Handle :

The handle is one of the few things I can actually say something negative amount, but it is a small thing and there are many positives. At the front of the handle there are these little square cutouts which I would assume are there for a visual contrast - which they make. However they are abrasive and if you put your finger tips there (as I do) you can feel them and it is slightly annoying.

Aside from that, the handle is very well shaped for comfort and security. It is a bit smooth, so I would want a different texture for working very quickly with greasy foods, but it is actually asymmetric shaped to fit your hand and it tapers towards the rear for security. In terms of general ergonomics, aside from those little boxes, all edges are fully rounded and the knife is comfortable in any manner of grips.

General use :

What I found in general was not overly surprising. Given the fact it is a medium sized blade, sort of like a small and narrow chef's knife, it had a very wide scope of work. I could not only use it for dicing and slicing up a potato for example, it would easily be pressed into use peeling it as well.

Now can it replace a paring knife - well it is a lot heavier and more awkward to turn, but the difference isn't that great. I would say for example that comparing it to a Herder paring knife would be like walking a km or so in the summer with sneakers vs work boots. In contrast, a traditional larger chef's knife for peeling tasks would be like trying to do the same with snowshoes.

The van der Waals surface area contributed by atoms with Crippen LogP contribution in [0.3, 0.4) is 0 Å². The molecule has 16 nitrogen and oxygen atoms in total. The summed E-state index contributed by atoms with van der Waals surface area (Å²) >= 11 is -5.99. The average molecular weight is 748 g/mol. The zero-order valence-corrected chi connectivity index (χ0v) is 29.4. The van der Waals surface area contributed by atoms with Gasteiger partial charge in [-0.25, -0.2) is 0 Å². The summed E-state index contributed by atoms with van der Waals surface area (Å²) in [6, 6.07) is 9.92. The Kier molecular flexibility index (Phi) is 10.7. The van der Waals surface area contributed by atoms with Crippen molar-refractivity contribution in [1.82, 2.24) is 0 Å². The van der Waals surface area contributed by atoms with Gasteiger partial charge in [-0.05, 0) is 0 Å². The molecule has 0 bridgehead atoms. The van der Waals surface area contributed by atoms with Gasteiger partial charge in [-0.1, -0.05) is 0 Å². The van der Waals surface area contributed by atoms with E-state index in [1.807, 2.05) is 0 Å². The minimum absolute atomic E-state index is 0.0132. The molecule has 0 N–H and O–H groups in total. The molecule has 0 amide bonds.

On smaller cuts of meat and similar work was where I could appreciate why someone would want a knife just of this size as it is easier to use/manipulate than a larger chef's knife working on things like chicken breasts :


and common fruits and vegetables :

and small loaves of bread :

But as I often work on larger foods, buying whole foods, I found often I would generally prefer a full size chef's knife, especially when working on melons, larger roasts, or even just full size loaves of bread :

But again, this is showing nothing more than how a mid sized knife of this type, while having a wide range of use, does at some point start to be inefficient no more than trying to peel an apple with a 10" Chef's knife.

Grind :

There are two things about the grind which are a bit different than a lot of knives :

  • asymmetric
  • convex

I tried some comparisons on the convex grind to look at binding in sticky foods. At times I could see a difference and it is clear why physically there should be one (as a convex grind breaks the contact point in cutting, a flat grind doesn't), but if this blade hit a sticker potato then it could stick while a flat grind did not. In the end there was enough of an advantage so that I could see why someone could get enamored with it but in order to really maximize this effect you also have to make sure that the blade polish is high as if it is rough then you will get very high friction on that anyway.